Tom: I think I would make a very refined and elegant burger, with really expensive ingredients and then smash it in ketchup and cheese. That’s where I’d be going with it.
What do you get up to in your spare time when you’re not working?
Mark: Spare time?
Tom – Um, yeah, ha… we sleep. And put our shoes on.
I can imagine it must be a really demanding business and industry to be in?
Mark: It is, but it’s very rewarding too. You wouldn’t be doing it if you didn’t enjoy it, or see the value in it. Every day you see improvements and things that make it all worthwhile.
Are there any customer traits or requests that drive you crazy?
Tom: All front of house develop twitches about certain things, but really the only thing that’s upsetting is when someone comes expecting not to have a good time, or waiting to criticise it. If somebody is expecting to not enjoy themselves, it’s very difficult to make sure that they do. I think fundamentally, in any good restaurant, they are full of people that will do almost anything they can to make sure you have a good time, so when people come and don’t engage with the experience, try to order something that isn’t on the menu, don’t like their seat, can’t order the beer they wanted, they’re gonna have a shit time. You have to let yourself be in the experience, trust the experience. It’s like you can’t go to the cinema and choose a Disney film and then complain because it’s not an action film and there are no cool fight scenes. If you don’t enjoy it then that’s fair enough, but if you don’t enjoy it because you didn’t really give yourself the opportunity to actually try it, then that’s frustrating.
Mark: The vast majority of our customers are really nice people though. We had a following at Climpson Arch and a lot of people have followed us over from there. People are increasingly more knowledgeable. They’re interested in the food, and wanting to be challenged by eating more complex and exciting dishes, which is the kind of stuff that we enjoy cooking.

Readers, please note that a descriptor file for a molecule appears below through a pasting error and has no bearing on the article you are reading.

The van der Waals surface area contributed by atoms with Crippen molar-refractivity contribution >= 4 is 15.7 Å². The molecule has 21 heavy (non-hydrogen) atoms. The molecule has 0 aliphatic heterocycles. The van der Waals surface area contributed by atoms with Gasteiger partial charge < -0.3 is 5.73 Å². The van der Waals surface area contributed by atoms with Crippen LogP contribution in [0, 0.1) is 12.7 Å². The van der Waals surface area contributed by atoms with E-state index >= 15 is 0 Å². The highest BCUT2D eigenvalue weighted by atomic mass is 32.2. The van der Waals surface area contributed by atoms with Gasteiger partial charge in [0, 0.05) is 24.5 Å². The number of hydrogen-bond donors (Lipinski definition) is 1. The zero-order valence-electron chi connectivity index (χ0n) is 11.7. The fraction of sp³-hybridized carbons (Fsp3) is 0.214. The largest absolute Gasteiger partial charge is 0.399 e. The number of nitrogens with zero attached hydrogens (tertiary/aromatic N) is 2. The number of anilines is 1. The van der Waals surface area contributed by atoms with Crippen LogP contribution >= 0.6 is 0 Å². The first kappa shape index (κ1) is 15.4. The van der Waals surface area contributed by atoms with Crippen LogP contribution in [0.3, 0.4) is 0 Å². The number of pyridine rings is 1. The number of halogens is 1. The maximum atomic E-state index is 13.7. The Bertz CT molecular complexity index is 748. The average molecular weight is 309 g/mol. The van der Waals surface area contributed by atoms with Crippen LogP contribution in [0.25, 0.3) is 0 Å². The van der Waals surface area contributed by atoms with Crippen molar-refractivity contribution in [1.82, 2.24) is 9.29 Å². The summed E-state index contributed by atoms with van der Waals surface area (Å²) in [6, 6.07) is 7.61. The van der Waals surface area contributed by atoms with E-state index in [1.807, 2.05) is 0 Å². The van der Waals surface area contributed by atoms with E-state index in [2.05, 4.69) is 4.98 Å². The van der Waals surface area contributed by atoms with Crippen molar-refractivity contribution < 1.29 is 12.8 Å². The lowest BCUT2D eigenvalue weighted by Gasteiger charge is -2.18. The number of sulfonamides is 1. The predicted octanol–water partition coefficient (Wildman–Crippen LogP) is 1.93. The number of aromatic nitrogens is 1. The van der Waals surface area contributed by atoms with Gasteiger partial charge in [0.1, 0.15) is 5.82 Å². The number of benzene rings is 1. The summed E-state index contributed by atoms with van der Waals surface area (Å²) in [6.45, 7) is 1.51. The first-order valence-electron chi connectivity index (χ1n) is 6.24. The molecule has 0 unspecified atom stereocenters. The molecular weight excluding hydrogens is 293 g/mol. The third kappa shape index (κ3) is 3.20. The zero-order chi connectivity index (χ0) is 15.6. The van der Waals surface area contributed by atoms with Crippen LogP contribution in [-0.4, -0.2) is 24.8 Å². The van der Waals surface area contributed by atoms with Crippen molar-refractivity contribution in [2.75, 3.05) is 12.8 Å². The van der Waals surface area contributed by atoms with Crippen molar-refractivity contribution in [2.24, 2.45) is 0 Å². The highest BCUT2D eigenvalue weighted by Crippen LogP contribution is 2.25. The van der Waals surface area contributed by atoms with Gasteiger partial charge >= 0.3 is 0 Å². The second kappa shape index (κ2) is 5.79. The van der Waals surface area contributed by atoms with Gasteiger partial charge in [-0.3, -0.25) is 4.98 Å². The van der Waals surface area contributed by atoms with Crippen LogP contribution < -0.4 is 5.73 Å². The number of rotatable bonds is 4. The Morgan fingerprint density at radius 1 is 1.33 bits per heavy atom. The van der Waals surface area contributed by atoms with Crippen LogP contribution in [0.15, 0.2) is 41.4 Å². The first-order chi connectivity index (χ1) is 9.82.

If there was any one person in the world you could sit down for dinner with who would it be?
Tom: My girlfriend.
That’s nice. But really, you can see her any other time…
Tom: You know, I probably would have said David Thompson, but I got to meet him a few months ago.
Andy: I wouldn’t mind a bit of dinner with David Attenborough. That would be cool. I watch a lot of his animal programs.
Tom: I’d really like to eat some Chinese with Fuchsia Dunlop.
Mark: Yeah, me too, I was going to say that!
You would choose to eat Chinese?
Tom: With her for sure. You know her? She was the first Westerner to train as a chef at the Sichuan Institute of Higher Cuisine, and also, I think maybe the only female Westerner too.
Mark: She’s written a lot of interesting books, and she’s a fan of Som Saa. She’s visited us a few times, which is nice.
What would you choose for your last meal or drink on earth?
Andy: I think it would be fairly boring actually. I might just eat steak and chips, a couple of glasses of red wine. That would do me.
Tom: I think I’d have crispy duck with pancakes.
Mark: Yeah, that’s a good one.
Tom: It’s something that I liked when I was five and still do.
Mark: My choice would probably be a duck massaman that David once made. I had been working for him for a while and it still blew me away. Actually, I’m always a bit fearful of making massaman because I don’t think I’ll ever be able to get any where near as good as that was. It was just… a really fucking good curry. It’s a real food memory that’s burnt into my brain.
So… a bit of a weird one… if you had to cut up a body, where would you start and why?
Tom: That’s a really weird one. You’re right.
Andy: You’re talking about a human body?
Tom: Would it be for the purpose of cooking it or dissecting it?
Either I suppose… but you are chefs…
Tom: I’m told that the thumb oyster muscle, is that what it’s called? That’s apparently the connoisseur’s choice for eating in the human body… so I’m told. I’ve never eaten one of course.
So perhaps just lop off the hand and get rid of the rest?
Tom: Yeah, why not.
Mark: I think it would be really tough… not good eating.
Are there any particular ingredients that make you want to gag?
Andy: No, not really, though I really don’t like marzipan.
Mark: I guess maybe some sort of extreme offal, like the insides of game birds with lots of rotten guts…
Tom: That sausage andouillette. That’s pretty savage. There’s this place near my previous work. They do a crispy fried pigs intestine, which is really good, but it also does smell a bit like eating shit as well.
Mark: It shouldn’t really smell like that though should it? If it’s cooked properly…
Chicken or steak?
Butter or olive oil?
Andy: Olive oil
Wine or spirits?
Why did the chicken cross the road?
Mark: (over my shoulder) Hey, Rachael, you want to chip in on this one?
Rachael: Obviously, to get to the other side.